mark vermeersch norseman triathlon

Norseman Xtreme Triathlon [Race Profile]

This race profile comes from Mark Vermeersch, a triathlete for Team Timex and independent consultant who traveled to Norway to race the Norseman Xtreme Triathlon, deemed the hardest Ironman-distance triathlon in the world.

norseman triathlon course

In the fall of 2011, I watched the Norseman video for the second time, having heard about the race through the triathlon grapevine. The Norseman video drove me to sign up for the Norseman Triathlon in 2012, which also happened to be the race’s 10th anniversary. For those unfamiliar, Norseman is billed as the world’s hardest Ironman-distance triathlon, containing thousands of feet of vertical climb, not to mention the jump off the ferry into freezing water (at race start) and weather conditions that change quickly (and are often quite cold).

Though this sounds miserable at first glance, the scenery is beyond gorgeous. The Norwegian people are extremely supportive and the enthusiasm of the race organizers and participants is contagious.

Eidfjord norseman triathlon

It is a unique race experience, but not for the faint of heart. Going into the race, my training had been sporadic, which, in retrospect, was suboptimal (to say the least!) given the challenge presented by Norseman.

On race morning, I rolled out of bed at 1:15am for the 3:00am check-in. Per usual, I was quickly awake, myself, and for once, nervous for the race. Once 3:45 rolled around, it was time to hop on the ferry.

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For a point of reference, I’m the bald guy who looks like he wants to cry at 0:59! Though I was quite nervous on the ferry, once I plummeted into the cold waters 2.4 miles from Eidfjord, I realized it was just another race (a statement I made to my brother Matt in the first transition) and that I should focus on enjoying it (especially given that my training had been sub-par; my goal was just to get a black t-shirt, awarded to the top 160 finishers at the summit of Gaustatoppen mountain). Swimming went off without a hitch, as I put minimal effort in to conserve as much energy as possible for the bike and run portions. With a time in the high-58s, I was one of the first competitors to hit shore.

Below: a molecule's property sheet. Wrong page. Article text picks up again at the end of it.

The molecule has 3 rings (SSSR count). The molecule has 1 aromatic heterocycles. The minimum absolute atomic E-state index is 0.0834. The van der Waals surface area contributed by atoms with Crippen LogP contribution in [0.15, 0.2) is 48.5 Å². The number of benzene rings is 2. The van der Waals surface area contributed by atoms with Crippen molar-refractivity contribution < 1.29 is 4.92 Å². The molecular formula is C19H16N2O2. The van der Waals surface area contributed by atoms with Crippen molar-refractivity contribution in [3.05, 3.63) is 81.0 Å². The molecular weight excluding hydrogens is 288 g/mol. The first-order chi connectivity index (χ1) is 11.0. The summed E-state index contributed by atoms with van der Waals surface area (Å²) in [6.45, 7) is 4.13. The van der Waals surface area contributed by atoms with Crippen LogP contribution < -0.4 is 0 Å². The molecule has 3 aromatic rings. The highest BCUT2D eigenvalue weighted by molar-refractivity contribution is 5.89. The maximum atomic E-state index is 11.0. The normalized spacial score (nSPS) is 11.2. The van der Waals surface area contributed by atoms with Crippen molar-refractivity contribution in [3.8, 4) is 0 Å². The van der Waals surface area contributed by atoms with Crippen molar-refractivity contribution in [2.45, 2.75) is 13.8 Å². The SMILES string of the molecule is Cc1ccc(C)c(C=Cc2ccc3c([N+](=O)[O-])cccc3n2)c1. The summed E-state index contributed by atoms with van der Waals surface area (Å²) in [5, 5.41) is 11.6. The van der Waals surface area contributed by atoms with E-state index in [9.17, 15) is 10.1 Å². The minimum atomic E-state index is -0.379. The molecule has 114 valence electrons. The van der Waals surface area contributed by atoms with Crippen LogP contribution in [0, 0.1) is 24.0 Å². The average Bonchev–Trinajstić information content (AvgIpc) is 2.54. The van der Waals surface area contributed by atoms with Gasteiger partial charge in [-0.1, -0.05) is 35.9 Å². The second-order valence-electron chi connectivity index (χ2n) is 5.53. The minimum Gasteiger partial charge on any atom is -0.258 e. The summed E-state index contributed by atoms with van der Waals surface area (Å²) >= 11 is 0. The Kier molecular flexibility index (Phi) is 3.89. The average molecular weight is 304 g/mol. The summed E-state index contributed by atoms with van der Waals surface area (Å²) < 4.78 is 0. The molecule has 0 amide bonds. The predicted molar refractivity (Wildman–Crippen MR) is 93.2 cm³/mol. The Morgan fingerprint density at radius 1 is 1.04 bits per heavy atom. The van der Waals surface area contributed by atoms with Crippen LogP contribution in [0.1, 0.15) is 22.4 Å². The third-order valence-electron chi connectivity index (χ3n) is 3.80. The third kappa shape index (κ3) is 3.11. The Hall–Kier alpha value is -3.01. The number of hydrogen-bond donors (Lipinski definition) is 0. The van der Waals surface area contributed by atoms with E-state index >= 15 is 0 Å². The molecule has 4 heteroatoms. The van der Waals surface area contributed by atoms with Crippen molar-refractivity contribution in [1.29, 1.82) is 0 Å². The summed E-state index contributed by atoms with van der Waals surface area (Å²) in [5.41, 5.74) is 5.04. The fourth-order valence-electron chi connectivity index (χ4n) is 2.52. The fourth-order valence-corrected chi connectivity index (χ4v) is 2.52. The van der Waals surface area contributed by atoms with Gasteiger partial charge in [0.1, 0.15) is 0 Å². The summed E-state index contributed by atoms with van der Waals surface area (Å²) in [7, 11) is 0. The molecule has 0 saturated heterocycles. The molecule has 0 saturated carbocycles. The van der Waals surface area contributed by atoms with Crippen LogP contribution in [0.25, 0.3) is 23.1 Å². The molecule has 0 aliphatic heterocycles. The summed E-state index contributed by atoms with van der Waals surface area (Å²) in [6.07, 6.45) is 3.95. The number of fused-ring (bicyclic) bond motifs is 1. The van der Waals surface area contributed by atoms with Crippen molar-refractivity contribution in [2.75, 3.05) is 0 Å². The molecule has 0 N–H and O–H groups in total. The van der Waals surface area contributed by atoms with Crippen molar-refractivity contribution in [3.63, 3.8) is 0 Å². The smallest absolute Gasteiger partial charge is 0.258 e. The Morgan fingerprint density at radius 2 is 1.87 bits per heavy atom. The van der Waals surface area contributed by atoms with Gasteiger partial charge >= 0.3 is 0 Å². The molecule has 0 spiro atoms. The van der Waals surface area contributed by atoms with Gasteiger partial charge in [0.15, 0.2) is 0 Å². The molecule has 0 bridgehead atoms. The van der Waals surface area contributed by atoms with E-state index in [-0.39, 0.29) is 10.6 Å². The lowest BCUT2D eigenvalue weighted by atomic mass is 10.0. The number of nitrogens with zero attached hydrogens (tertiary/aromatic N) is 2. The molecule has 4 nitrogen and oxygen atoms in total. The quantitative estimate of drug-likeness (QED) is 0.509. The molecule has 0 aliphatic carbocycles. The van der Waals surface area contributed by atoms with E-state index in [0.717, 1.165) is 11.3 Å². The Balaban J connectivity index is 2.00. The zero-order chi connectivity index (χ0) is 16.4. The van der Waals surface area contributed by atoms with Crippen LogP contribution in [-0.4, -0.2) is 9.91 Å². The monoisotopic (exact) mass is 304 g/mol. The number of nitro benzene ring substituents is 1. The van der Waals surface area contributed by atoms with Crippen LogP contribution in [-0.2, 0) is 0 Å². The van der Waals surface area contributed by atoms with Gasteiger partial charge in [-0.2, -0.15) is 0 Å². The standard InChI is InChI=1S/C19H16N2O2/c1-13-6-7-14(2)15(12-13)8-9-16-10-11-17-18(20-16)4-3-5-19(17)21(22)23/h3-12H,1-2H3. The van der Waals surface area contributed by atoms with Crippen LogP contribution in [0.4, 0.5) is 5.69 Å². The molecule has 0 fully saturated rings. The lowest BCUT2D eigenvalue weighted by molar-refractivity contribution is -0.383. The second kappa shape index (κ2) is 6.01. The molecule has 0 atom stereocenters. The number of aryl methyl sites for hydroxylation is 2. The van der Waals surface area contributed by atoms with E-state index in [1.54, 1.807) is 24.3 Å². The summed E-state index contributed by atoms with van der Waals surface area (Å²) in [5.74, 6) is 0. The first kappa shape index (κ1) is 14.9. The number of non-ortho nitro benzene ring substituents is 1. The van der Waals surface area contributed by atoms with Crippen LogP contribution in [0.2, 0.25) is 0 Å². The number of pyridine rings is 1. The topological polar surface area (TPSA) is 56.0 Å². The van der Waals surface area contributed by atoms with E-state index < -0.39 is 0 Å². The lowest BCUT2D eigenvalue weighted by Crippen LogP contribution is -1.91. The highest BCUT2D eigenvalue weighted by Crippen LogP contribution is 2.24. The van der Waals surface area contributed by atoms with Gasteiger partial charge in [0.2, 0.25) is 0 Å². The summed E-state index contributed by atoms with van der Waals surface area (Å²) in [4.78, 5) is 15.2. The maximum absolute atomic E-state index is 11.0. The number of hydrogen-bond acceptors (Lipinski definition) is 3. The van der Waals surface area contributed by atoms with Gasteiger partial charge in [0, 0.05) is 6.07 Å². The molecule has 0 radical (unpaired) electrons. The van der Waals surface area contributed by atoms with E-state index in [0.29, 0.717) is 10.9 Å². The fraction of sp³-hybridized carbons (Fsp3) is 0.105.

Exiting T1, the (roughly) 4,000 foot climb was quite enjoyable, as I passed about the same number of people who had passed me, again, focusing on conserving energy. The scenery was ridiculous, as we basically traveled along a river that had carved out a beautiful valley. Near the top of the climb, my support crew caught me for the first time.

mark vermeersch norseman triathlon

Shortly thereafter, I threw on a coat, as the temperature had dropped from about 60 in Eidfjord to about 45. Let me tell you, descending a couple thousand feet in 45-degree weather is less-than-stellar. It was on the descent that the wheels fell off (figuratively). Looking at my watch, I was “only” 3:45 into racing with a 12-hour “ish” expected finishing time. It was after a 10-minute stop with my support crew on the road where I decided to mail it in; I didn’t have 8 more hours of racing left in the tank. Ultimately, a huge disappointment, especially given the time I had put into training and the trip.

Watching the Norseman video again today left me close to tears, as I want to finish Norseman SO BADLY. One thing is for sure, I WILL return in pursuit of the elusive black t-shirt.

Target date: 2014. Keep your eyes peeled for an update—and a picture of me in a black t-shirt.

Alan Perlman

Lead Adventurer at Nerve Rush
For three years, Alan traveled to 60+ countries as an international cost-of-living surveyor. Back in New York City, when he's not running, rock climbing or preparing for his next adventure, Alan runs an inbound marketing agency, helping companies to generate more sales-ready leads from inbound marketing efforts.

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